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Who is to blame for the housing crisis?


I’m one of the lucky ones. When I first moved to London in 1978 I lived in a succession of shared houses before saving enough money for the deposit on a flat in Hackney Wick. It cost £27,000 in 1983 – about twice our combined salary – and in 1988 we sold it for £85,000 and moved to Cambridge where we bought a Victorian terrace for £79,000, which is now worth around £500,000.

Since 1978, homes in the East End of London have increased in value ten-fold. My younger self would stand little chance of buying there now.

The main cause of the massive hike in rents and house prices over the past 30 years is the decline in housebuilding. In the late sixties we were building 350,000 homes a year in England. Last year we built a third of that (118,000). The result is a deepening housing crisis.

So who is to blame? Of course the buck stops with our politicians. A recent Ipsos MORI poll found that 86 percent of MPs disagreed with the statement that “there isn’t much that British governments can do to deal with Britain’s housing problem’’. So politicians know that they have the power to solve the problem, but they are caught in the crossfire between influential nimby protestors and constituents who are desperate for homes.

The trouble is that those who oppose new homes have often been more vocal than those who need them. That is why the Homes for Britain campaign is so important.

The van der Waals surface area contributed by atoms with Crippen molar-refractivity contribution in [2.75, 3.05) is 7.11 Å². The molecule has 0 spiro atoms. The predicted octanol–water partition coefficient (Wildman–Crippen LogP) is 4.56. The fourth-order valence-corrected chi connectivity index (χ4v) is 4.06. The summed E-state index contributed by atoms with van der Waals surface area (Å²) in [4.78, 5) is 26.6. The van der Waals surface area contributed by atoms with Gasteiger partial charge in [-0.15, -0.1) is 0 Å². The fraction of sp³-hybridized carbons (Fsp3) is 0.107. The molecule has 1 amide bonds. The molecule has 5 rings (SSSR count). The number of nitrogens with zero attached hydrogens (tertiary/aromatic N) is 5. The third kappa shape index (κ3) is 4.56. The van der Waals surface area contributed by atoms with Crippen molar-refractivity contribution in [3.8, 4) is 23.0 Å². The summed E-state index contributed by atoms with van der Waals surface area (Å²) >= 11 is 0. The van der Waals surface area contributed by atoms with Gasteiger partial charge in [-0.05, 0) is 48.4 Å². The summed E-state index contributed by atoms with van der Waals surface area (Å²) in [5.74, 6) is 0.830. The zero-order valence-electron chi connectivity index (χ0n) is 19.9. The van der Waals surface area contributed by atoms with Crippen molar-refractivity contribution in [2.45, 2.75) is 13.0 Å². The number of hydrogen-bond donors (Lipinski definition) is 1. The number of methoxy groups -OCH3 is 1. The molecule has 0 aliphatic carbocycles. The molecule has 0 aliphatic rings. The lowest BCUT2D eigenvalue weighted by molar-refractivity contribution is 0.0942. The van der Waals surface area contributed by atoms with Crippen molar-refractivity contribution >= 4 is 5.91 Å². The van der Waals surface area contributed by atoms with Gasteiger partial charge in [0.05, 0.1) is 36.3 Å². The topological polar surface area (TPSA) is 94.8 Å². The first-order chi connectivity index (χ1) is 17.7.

We need to change public opinion and make the case for housebuilding. But as a founding member of SHOUT, the Campaign for Social Housing, I believe we also need to make affordability a key part of the solution. We should aim to build 100,000 social rented homes a year.

Written by Colin Wiles | Posted on 24th February 2015

Colin Wiles is an independent housing consultant and blogs regularly for Inside Housing. He is a founder member of SHOUT, the Campaign for Social Housing

Website: http://www.4socialhousing.co.uk/

  • Wanda Lozinska

    What about all the houses that lie empty? And those that are under occupied by elderly people, some of whom would be happier in more suitable accommodation should it be available in their area at affordable prices. There are many unused brownfield sites which builders prefer not to build on as it’s more expensive for them to do so. Also there are lots of 2nd homes lying empty for much of the year. Builders also prefer to build 3-4 bedroomed homes, as they are more profitable, but building flats would use up far less land. There are more and more people living on their own but not so many properties designed for singles. People don’t want to live in concrete jungles, we need our green spaces, so more intensive housing, sensitively designed, should help.

    • nae a belger

      The houses that lie empty are owned by someone. If they choose to leave it empty that’s their business.
      As for under occupation by elderly – again that’s their business. If they want to leave great but I am not happy about the prospect of forced moves for the elderly.
      As for your opinions on builders – well why would they want to build where it is more expensive? why would they build property that is less profitable?

      The best solution is to actually abandon the whole planning system.
      Let people build where they want. The cost of property reinstatement is a small fraction of the actual cost due to excessive land costs because we have artificially limited supply.